- Very rare European-market model with factory fuel injection
- Even more rare with factory left-hand drive
- Properly and beautifully restored
- BMIHT Certificate included
150 bhp, 2,498 cc OHV inline six-cylinder engine with Lucas mechanical fuel injection, four-speed manual transmission with overdrive, unequal-length A-arm front suspension with coil springs, independent rear suspension with semi-trailing arms and coil springs, and front disc and rear drum brakes. Wheelbase: 88 in.
As the latest evolution of Triumph’s post-war two-seater sports car, the TR5 visually featured the same handsome, clean Giovanni Michelotti styling as its predecessor, the TR4, while saving the main differences for what lay beneath. Under the hood was a 2.5-liter inline six-cylinder engine that, on U.S.-market cars, was equipped with carburetors and produced about 111 brake horsepower. Cars for the rest of the world, meanwhile, were what Triumph proudly advertised as the “first British production sports car with petrol injection.”
At the time, fuel injection was still a relatively new technology to European production cars, and it was such a sufficiently good selling point that Triumph referred to the model not simply as the TR5 but as the TR5 PI (Petrol Injection). The fuel-injected engine made European-market TR5s capable of 150 brake horsepower, versus the 111 brake horsepower of the carbureted TR 250 U.S./North American model. They were also genuinely quick little devils, capable of 0–60 mph in just 6.5 seconds and a top speed of 125 mph.
Of course, since these cars were delivered in Europe and elsewhere outside of North America, the fuel-injected TR5 is a highly unusual sight on American roads. Like other Triumphs of this era, it is also rare to find one that has been properly restored and finished.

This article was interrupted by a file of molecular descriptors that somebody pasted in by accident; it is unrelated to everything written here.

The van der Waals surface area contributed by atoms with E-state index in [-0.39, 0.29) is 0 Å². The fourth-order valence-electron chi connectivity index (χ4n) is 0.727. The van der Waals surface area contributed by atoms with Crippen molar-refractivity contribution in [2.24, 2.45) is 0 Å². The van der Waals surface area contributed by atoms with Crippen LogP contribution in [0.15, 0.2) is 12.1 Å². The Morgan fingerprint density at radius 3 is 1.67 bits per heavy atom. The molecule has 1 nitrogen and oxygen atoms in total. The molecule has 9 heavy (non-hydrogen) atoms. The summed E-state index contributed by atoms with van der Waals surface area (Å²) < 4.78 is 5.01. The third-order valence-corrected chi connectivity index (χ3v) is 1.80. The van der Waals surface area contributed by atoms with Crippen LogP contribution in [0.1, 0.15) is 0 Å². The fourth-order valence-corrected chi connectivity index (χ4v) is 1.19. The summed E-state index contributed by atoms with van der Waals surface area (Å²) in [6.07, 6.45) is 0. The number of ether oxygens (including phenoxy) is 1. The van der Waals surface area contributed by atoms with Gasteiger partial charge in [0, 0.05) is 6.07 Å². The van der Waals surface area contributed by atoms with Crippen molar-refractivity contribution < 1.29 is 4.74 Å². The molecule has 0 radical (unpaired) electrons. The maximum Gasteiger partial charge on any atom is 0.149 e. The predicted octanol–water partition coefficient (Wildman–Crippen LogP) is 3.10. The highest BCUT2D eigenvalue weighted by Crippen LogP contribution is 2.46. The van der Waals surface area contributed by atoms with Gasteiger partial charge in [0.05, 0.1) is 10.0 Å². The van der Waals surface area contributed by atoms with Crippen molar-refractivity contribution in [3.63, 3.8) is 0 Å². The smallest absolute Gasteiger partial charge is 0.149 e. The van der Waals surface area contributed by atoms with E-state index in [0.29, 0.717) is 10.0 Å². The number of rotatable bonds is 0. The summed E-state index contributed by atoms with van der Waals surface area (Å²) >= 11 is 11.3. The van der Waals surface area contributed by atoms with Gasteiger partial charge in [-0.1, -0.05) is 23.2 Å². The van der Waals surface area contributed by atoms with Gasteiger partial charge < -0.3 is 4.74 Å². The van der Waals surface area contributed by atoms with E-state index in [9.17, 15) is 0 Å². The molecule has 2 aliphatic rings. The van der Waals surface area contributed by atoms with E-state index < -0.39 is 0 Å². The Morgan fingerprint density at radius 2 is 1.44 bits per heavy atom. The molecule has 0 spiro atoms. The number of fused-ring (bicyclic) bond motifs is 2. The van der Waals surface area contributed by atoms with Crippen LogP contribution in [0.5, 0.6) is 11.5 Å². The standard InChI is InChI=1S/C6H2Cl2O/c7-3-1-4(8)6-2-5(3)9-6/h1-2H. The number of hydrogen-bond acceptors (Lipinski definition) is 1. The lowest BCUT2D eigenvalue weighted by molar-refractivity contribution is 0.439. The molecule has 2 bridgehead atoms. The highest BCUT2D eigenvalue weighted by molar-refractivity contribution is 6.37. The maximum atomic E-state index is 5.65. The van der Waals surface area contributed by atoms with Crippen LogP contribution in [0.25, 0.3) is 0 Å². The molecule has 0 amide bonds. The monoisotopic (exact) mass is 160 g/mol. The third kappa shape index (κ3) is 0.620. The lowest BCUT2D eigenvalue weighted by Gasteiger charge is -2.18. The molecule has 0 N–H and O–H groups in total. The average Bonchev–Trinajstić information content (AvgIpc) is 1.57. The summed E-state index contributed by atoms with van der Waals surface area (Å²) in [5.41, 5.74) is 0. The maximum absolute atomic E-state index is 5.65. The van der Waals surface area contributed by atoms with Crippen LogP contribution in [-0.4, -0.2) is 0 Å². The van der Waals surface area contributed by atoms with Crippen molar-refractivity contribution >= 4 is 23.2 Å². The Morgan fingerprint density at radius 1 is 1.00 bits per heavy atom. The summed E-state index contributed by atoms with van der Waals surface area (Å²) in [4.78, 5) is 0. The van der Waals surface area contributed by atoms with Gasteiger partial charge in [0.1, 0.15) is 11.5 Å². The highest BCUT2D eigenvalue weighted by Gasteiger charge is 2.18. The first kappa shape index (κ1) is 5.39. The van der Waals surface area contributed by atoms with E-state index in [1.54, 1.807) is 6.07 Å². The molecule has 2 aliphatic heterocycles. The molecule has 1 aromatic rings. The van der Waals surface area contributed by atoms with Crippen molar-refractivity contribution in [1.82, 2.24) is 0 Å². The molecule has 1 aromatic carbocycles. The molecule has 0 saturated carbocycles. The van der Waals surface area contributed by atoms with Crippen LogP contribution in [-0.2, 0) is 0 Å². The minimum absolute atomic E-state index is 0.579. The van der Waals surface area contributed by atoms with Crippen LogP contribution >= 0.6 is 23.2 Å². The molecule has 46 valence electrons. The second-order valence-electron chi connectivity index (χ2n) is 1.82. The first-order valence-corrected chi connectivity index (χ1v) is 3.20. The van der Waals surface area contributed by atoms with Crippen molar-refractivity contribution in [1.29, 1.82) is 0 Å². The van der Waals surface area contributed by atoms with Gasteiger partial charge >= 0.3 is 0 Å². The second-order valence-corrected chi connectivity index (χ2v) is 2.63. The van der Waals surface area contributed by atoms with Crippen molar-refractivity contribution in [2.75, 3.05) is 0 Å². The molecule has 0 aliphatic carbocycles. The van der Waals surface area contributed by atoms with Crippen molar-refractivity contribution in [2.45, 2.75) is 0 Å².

The car offered here is a happy exception. Originally delivered to the sunny climate of Portugal, through Auto Puma LDA, of Lisbon, it is a desirable left-hand-drive car, documented by its British Motor Industry Heritage Trust Certificate, a copy of which is on file, as having been originally finished in Signal Red over Black with a Black top and equipped with an overdrive transmission, metric speedometer, Dulpo headlamps, and wire wheels.
The TR5 PI remained in Portugal for many years, gaining its present engine, a fuel-injected 1973 factory 2500 PI short-block, virtually identical to the original; presumably, this was done in the early ’70s, the only time that this engine would have still been available. It was restored a few years ago to excellent condition, described by the consignor as “spot-on, right, and spectacular.” Beginning with a rust-free car with no apparent accident damage, the body was taken off the chassis and properly restored. Among the special original details are a factory woven cloth-type wiring harness, properly trued and balanced silver wire wheels, and correct (unobtainium) OEM red-line Michelin tires. Paint quality, body fit, and the overall quality of the car are very good throughout.
An exciting and rare TR5 PI—so seldom seen in the U.S.—this is surely one of the nicest survivors, especially on this side of the pond!